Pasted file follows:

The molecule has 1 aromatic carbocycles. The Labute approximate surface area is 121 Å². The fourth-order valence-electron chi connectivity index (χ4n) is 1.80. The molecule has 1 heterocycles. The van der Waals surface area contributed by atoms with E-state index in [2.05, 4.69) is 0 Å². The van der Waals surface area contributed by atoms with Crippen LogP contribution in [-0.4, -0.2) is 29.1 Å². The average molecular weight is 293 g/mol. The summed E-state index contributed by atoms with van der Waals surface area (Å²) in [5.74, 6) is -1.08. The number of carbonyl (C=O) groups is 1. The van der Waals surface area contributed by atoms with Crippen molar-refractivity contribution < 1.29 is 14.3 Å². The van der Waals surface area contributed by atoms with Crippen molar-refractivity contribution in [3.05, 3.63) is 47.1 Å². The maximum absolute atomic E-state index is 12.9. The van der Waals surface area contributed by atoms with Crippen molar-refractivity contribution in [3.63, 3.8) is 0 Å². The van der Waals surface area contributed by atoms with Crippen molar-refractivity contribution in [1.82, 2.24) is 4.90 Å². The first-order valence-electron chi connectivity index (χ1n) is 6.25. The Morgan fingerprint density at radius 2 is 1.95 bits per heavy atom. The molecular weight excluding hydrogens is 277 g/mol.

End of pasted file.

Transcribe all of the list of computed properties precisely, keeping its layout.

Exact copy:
The molecule has 1 aromatic carbocycles. The Labute approximate surface area is 121 Å². The fourth-order valence-electron chi connectivity index (χ4n) is 1.80. The molecule has 1 heterocycles. The van der Waals surface area contributed by atoms with E-state index in [2.05, 4.69) is 0 Å². The van der Waals surface area contributed by atoms with Crippen LogP contribution in [-0.4, -0.2) is 29.1 Å². The average molecular weight is 293 g/mol. The summed E-state index contributed by atoms with van der Waals surface area (Å²) in [5.74, 6) is -1.08. The number of carbonyl (C=O) groups is 1. The van der Waals surface area contributed by atoms with Crippen molar-refractivity contribution < 1.29 is 14.3 Å². The van der Waals surface area contributed by atoms with Crippen molar-refractivity contribution in [3.05, 3.63) is 47.1 Å². The maximum absolute atomic E-state index is 12.9. The van der Waals surface area contributed by atoms with Crippen molar-refractivity contribution in [3.63, 3.8) is 0 Å². The van der Waals surface area contributed by atoms with Crippen molar-refractivity contribution in [1.82, 2.24) is 4.90 Å². The first-order valence-electron chi connectivity index (χ1n) is 6.25. The Morgan fingerprint density at radius 2 is 1.95 bits per heavy atom. The molecular weight excluding hydrogens is 277 g/mol.